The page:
US FCC approves new “5G” wireless spec, deployment by 2020

Kit McDonald

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The internet always finds a way to get faster. That is, unless you’re in the middle of nowhere, then it’s wherever the nearest roadside tower is placed. But with the upcoming 5G internet, carriers claim that the large towers are able to be switched out for smaller and more compact devices.

That’s right, the fifth-generation (5G) internet was just approved by the Federal Communications Commission, and it has all the big name carriers already vying for coverage. AT&T, Verizon Communications, Sprint, and T-Mobile  are all eager to begin testing with the technology. Most of them boast that it will be available for public use by 2020, and reach nearly 500 billion connections by 2030 as more devices are hooked into the internet.

5G is a smoother, quicker, and more accurate wireless connection that will build on more machine to machine interactions. FCC Chairman Tom Wheeler gave a demo of the technology by using a set of controls in Washington’s offices and using them to control an excavator in Dallas approximately 1,400 miles away. The new generation uses open and barely used airwaves to connect and send information faster than we’ve ever seen it before. The shorter distances for the airwaves makes up for their size by being more manageable in size, information able to hop back and forth between them.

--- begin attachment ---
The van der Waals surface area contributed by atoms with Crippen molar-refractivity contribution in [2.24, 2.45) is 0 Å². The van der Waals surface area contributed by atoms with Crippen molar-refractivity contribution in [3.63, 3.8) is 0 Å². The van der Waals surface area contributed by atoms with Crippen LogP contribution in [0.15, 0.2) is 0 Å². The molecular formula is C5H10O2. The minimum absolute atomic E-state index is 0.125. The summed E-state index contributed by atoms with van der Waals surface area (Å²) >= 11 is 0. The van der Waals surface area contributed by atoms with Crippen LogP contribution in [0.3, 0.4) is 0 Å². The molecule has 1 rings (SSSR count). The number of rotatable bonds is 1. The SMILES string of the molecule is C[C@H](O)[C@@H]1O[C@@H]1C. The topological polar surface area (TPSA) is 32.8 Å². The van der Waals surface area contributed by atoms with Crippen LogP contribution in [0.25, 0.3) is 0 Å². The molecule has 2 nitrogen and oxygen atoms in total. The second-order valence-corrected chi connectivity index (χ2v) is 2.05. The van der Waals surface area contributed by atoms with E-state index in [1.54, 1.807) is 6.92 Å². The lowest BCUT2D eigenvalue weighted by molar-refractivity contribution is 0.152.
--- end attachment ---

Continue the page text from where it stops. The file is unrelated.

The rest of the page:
This is all thanks to the engineers that figured out how to aim and focus the transmissions through the smaller devices. According to Ad Age, the new antennae actually look more similarly to smoke detectors instead of the large roadside towers that take up more space and resources. The new way of communicating is just at the beginning of its birth, but there is already speculation on how it could affect the way we interact. Ideas are floating around such as live tracking cargo efficiently and remotely controlling smart homes to the more world changing remote surgical operation.

Technologies like 5G could also level the playing field between carriers and devices, and make it possible for devices to look more like internet-connected PCs than cellular radio-based phones.  But regardless, as Dean Brenner from Qualcomm said, the fight for coverage and creation when it comes to 5G is bound to hyper-competitive and done with tremendous urgency.